# Specific Heat of Metals Lab Experiment

This experiment was conducted to identify a quantity of unknown metal using calorimeter and conservation of heat principles and determine specific heat of metals.

Specific Heat of Metal by definition: The heat required to raise the temperature of the unit mass of a given substance by a given amount (usually one degree).

William Cleghorn invented the concept of specific heat to explain the different amounts of thermal energy that different materials absorb when their temperatures increase. He’d measured latent heats — the thermal energy you have to transfer into a liquid when you boil it.

 Density Table Trial 1 Trial 2 Initial Height (cm) 13.1 20.8 Final Height (cm) 13.2 21 Change 0.2 0.2 Volume 5.67 5.67 Density (g/cm3 11.2 11.1 Density Table Trial 1 Trial 2 Trial 3 Mass 15.4 6.5 9.7 Radius 0.725 0.53 Volume 1.596 0.097 1.12 Density 9.64 9.33 8.67 Specific Heat Calculations Trial 1 Trial 2 Mass Inner Cup (g) 53.5 53.6 Mass of Metal (g) 63.4 63.15 Mass of Calorimeter Cup (g) 27.15 27.15 Mass of Water (g) 113.05 114.2 Tm degrees Celcius 98.3 97.2 Tw degrees Celcius 16.2 15 Tf degrees Celcius 20.8 19.4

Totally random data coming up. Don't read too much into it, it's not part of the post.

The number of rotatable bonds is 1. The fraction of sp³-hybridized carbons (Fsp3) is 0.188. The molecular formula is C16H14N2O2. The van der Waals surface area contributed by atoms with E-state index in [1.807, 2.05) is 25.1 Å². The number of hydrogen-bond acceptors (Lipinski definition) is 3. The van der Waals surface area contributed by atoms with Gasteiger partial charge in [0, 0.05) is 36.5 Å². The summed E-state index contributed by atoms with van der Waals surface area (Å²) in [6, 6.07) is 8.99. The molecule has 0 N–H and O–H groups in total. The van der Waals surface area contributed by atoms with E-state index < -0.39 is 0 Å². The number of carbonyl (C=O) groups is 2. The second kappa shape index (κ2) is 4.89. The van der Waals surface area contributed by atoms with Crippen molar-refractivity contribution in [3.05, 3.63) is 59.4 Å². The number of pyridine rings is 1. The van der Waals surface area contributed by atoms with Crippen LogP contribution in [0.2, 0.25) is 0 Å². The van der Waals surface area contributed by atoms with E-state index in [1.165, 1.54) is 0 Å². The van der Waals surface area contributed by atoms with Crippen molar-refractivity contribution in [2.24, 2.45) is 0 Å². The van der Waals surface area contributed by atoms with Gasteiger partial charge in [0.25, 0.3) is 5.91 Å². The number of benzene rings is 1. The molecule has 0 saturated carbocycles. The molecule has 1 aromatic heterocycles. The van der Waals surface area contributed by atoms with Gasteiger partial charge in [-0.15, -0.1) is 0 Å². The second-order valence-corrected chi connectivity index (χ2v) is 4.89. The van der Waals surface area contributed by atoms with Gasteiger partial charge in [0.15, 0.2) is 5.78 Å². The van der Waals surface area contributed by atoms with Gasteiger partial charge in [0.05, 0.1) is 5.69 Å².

Conclusion
The sample has been identified as nickel, with an experimental specific heat of 459 (J/kg.K). The experimental value has 3.27% error when compared to the accepted value of 444 (J/kg.K). Error is mostly due to heat loss in surroundings and variations in actual specific heats.

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